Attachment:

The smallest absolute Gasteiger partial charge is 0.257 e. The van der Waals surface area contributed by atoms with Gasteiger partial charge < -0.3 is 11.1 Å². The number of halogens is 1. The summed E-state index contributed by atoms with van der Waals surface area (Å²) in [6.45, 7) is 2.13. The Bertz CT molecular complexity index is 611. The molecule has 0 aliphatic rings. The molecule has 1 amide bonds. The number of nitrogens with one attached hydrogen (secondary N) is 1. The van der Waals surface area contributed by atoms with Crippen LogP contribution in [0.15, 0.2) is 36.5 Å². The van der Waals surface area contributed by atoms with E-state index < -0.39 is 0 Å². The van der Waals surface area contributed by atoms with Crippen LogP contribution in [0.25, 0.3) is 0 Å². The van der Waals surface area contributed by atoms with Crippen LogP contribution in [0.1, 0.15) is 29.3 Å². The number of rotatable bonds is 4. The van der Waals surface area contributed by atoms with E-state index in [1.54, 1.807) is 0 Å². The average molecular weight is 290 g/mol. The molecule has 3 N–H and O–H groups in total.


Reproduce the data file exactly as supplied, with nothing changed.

The smallest absolute Gasteiger partial charge is 0.257 e. The van der Waals surface area contributed by atoms with Gasteiger partial charge < -0.3 is 11.1 Å². The number of halogens is 1. The summed E-state index contributed by atoms with van der Waals surface area (Å²) in [6.45, 7) is 2.13. The Bertz CT molecular complexity index is 611. The molecule has 0 aliphatic rings. The molecule has 1 amide bonds. The number of nitrogens with one attached hydrogen (secondary N) is 1. The van der Waals surface area contributed by atoms with Crippen LogP contribution in [0.15, 0.2) is 36.5 Å². The van der Waals surface area contributed by atoms with E-state index < -0.39 is 0 Å². The van der Waals surface area contributed by atoms with Crippen LogP contribution in [0.25, 0.3) is 0 Å². The van der Waals surface area contributed by atoms with Crippen LogP contribution in [0.1, 0.15) is 29.3 Å². The number of rotatable bonds is 4. The van der Waals surface area contributed by atoms with E-state index in [1.54, 1.807) is 0 Å². The average molecular weight is 290 g/mol. The molecule has 3 N–H and O–H groups in total.